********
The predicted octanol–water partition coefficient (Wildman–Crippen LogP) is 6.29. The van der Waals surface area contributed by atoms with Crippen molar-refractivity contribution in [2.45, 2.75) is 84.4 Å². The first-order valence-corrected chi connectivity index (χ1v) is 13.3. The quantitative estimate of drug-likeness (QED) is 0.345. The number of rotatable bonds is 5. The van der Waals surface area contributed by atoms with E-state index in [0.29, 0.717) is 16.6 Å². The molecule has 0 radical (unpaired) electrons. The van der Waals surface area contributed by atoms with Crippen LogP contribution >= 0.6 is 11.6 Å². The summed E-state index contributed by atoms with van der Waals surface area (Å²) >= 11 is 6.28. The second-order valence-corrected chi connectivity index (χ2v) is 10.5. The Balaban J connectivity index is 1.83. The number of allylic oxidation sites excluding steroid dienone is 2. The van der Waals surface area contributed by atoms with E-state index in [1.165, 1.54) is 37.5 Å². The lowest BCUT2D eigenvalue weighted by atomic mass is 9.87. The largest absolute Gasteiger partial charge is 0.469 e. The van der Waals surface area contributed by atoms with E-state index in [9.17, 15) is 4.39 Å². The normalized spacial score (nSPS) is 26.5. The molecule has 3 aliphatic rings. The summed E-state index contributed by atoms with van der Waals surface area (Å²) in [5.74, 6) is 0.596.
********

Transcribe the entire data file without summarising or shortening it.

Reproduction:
The predicted octanol–water partition coefficient (Wildman–Crippen LogP) is 6.29. The van der Waals surface area contributed by atoms with Crippen molar-refractivity contribution in [2.45, 2.75) is 84.4 Å². The first-order valence-corrected chi connectivity index (χ1v) is 13.3. The quantitative estimate of drug-likeness (QED) is 0.345. The number of rotatable bonds is 5. The van der Waals surface area contributed by atoms with E-state index in [0.29, 0.717) is 16.6 Å². The molecule has 0 radical (unpaired) electrons. The van der Waals surface area contributed by atoms with Crippen LogP contribution >= 0.6 is 11.6 Å². The summed E-state index contributed by atoms with van der Waals surface area (Å²) >= 11 is 6.28. The second-order valence-corrected chi connectivity index (χ2v) is 10.5. The Balaban J connectivity index is 1.83. The number of allylic oxidation sites excluding steroid dienone is 2. The van der Waals surface area contributed by atoms with E-state index in [1.165, 1.54) is 37.5 Å². The lowest BCUT2D eigenvalue weighted by atomic mass is 9.87. The largest absolute Gasteiger partial charge is 0.469 e. The van der Waals surface area contributed by atoms with E-state index in [9.17, 15) is 4.39 Å². The normalized spacial score (nSPS) is 26.5. The molecule has 3 aliphatic rings. The summed E-state index contributed by atoms with van der Waals surface area (Å²) in [5.74, 6) is 0.596.